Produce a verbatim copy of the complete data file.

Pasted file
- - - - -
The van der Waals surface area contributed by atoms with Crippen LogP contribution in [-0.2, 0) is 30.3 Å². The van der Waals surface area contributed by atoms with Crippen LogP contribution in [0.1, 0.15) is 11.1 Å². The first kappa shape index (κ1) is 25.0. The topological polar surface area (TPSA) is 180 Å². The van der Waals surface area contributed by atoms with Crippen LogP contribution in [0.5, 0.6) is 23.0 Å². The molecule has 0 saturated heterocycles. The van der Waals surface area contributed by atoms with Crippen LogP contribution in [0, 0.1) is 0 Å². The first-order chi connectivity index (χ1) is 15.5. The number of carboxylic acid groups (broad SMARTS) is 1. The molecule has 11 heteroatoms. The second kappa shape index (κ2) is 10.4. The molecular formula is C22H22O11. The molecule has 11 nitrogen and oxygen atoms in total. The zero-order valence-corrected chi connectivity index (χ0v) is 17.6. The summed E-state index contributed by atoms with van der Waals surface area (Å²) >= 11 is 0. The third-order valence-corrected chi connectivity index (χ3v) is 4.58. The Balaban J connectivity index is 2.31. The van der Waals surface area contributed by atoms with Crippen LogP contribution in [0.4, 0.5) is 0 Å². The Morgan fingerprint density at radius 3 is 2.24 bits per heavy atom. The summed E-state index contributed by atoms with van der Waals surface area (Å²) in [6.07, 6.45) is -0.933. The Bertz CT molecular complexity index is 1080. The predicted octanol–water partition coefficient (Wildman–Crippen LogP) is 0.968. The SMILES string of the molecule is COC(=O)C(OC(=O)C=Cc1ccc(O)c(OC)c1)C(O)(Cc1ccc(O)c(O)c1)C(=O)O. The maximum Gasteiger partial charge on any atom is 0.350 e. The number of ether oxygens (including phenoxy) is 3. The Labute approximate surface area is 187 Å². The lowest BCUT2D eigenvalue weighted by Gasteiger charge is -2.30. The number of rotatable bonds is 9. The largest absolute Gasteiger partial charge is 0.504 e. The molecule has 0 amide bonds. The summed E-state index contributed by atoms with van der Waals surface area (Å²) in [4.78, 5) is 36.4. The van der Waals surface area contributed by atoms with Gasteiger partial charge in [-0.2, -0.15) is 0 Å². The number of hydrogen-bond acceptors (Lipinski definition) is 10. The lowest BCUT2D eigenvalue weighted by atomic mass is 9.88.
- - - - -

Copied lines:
The van der Waals surface area contributed by atoms with Crippen LogP contribution in [-0.2, 0) is 30.3 Å². The van der Waals surface area contributed by atoms with Crippen LogP contribution in [0.1, 0.15) is 11.1 Å². The first kappa shape index (κ1) is 25.0. The topological polar surface area (TPSA) is 180 Å². The van der Waals surface area contributed by atoms with Crippen LogP contribution in [0.5, 0.6) is 23.0 Å². The molecule has 0 saturated heterocycles. The van der Waals surface area contributed by atoms with Crippen LogP contribution in [0, 0.1) is 0 Å². The first-order chi connectivity index (χ1) is 15.5. The number of carboxylic acid groups (broad SMARTS) is 1. The molecule has 11 heteroatoms. The second kappa shape index (κ2) is 10.4. The molecular formula is C22H22O11. The molecule has 11 nitrogen and oxygen atoms in total. The zero-order valence-corrected chi connectivity index (χ0v) is 17.6. The summed E-state index contributed by atoms with van der Waals surface area (Å²) >= 11 is 0. The third-order valence-corrected chi connectivity index (χ3v) is 4.58. The Balaban J connectivity index is 2.31. The van der Waals surface area contributed by atoms with Crippen LogP contribution in [0.4, 0.5) is 0 Å². The Morgan fingerprint density at radius 3 is 2.24 bits per heavy atom. The summed E-state index contributed by atoms with van der Waals surface area (Å²) in [6.07, 6.45) is -0.933. The Bertz CT molecular complexity index is 1080. The predicted octanol–water partition coefficient (Wildman–Crippen LogP) is 0.968. The SMILES string of the molecule is COC(=O)C(OC(=O)C=Cc1ccc(O)c(OC)c1)C(O)(Cc1ccc(O)c(O)c1)C(=O)O. The maximum Gasteiger partial charge on any atom is 0.350 e. The number of ether oxygens (including phenoxy) is 3. The Labute approximate surface area is 187 Å². The lowest BCUT2D eigenvalue weighted by Gasteiger charge is -2.30. The number of rotatable bonds is 9. The largest absolute Gasteiger partial charge is 0.504 e. The molecule has 0 amide bonds. The summed E-state index contributed by atoms with van der Waals surface area (Å²) in [4.78, 5) is 36.4. The van der Waals surface area contributed by atoms with Gasteiger partial charge in [-0.2, -0.15) is 0 Å². The number of hydrogen-bond acceptors (Lipinski definition) is 10. The lowest BCUT2D eigenvalue weighted by atomic mass is 9.88.